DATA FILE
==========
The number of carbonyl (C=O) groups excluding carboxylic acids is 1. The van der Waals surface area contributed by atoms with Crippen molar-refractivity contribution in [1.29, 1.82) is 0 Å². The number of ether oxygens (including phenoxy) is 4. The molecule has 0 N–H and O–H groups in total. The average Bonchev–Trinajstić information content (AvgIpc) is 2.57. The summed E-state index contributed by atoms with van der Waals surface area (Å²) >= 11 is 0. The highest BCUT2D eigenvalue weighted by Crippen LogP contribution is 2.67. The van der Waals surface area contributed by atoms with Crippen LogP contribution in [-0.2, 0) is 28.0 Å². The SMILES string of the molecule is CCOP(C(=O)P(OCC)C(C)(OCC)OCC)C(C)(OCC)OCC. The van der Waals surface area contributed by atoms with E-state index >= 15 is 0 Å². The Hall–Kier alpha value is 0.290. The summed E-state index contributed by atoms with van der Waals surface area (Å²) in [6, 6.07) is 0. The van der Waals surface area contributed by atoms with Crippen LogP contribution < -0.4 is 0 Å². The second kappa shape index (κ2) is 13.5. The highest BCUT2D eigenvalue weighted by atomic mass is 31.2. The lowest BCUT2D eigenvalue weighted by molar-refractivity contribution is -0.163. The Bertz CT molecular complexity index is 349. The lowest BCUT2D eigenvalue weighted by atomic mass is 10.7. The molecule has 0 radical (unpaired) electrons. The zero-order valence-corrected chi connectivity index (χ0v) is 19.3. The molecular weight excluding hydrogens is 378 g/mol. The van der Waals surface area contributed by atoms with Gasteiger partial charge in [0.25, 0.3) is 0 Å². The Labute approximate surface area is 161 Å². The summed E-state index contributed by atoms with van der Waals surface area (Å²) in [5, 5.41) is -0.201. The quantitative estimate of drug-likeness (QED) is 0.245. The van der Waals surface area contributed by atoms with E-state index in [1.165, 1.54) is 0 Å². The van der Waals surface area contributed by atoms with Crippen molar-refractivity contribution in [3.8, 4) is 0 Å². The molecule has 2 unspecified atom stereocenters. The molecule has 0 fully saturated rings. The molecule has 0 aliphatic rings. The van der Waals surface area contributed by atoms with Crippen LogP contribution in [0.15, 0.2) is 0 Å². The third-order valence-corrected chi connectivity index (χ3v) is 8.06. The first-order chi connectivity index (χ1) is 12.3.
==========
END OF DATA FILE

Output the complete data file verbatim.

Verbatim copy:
The number of carbonyl (C=O) groups excluding carboxylic acids is 1. The van der Waals surface area contributed by atoms with Crippen molar-refractivity contribution in [1.29, 1.82) is 0 Å². The number of ether oxygens (including phenoxy) is 4. The molecule has 0 N–H and O–H groups in total. The average Bonchev–Trinajstić information content (AvgIpc) is 2.57. The summed E-state index contributed by atoms with van der Waals surface area (Å²) >= 11 is 0. The highest BCUT2D eigenvalue weighted by Crippen LogP contribution is 2.67. The van der Waals surface area contributed by atoms with Crippen LogP contribution in [-0.2, 0) is 28.0 Å². The SMILES string of the molecule is CCOP(C(=O)P(OCC)C(C)(OCC)OCC)C(C)(OCC)OCC. The van der Waals surface area contributed by atoms with E-state index >= 15 is 0 Å². The Hall–Kier alpha value is 0.290. The summed E-state index contributed by atoms with van der Waals surface area (Å²) in [6, 6.07) is 0. The van der Waals surface area contributed by atoms with Crippen LogP contribution < -0.4 is 0 Å². The second kappa shape index (κ2) is 13.5. The highest BCUT2D eigenvalue weighted by atomic mass is 31.2. The lowest BCUT2D eigenvalue weighted by molar-refractivity contribution is -0.163. The Bertz CT molecular complexity index is 349. The lowest BCUT2D eigenvalue weighted by atomic mass is 10.7. The molecule has 0 radical (unpaired) electrons. The zero-order valence-corrected chi connectivity index (χ0v) is 19.3. The molecular weight excluding hydrogens is 378 g/mol. The van der Waals surface area contributed by atoms with Gasteiger partial charge in [0.25, 0.3) is 0 Å². The Labute approximate surface area is 161 Å². The summed E-state index contributed by atoms with van der Waals surface area (Å²) in [5, 5.41) is -0.201. The quantitative estimate of drug-likeness (QED) is 0.245. The van der Waals surface area contributed by atoms with E-state index in [1.165, 1.54) is 0 Å². The van der Waals surface area contributed by atoms with Crippen molar-refractivity contribution in [3.8, 4) is 0 Å². The molecule has 2 unspecified atom stereocenters. The molecule has 0 fully saturated rings. The molecule has 0 aliphatic rings. The van der Waals surface area contributed by atoms with Crippen LogP contribution in [0.15, 0.2) is 0 Å². The third-order valence-corrected chi connectivity index (χ3v) is 8.06. The first-order chi connectivity index (χ1) is 12.3.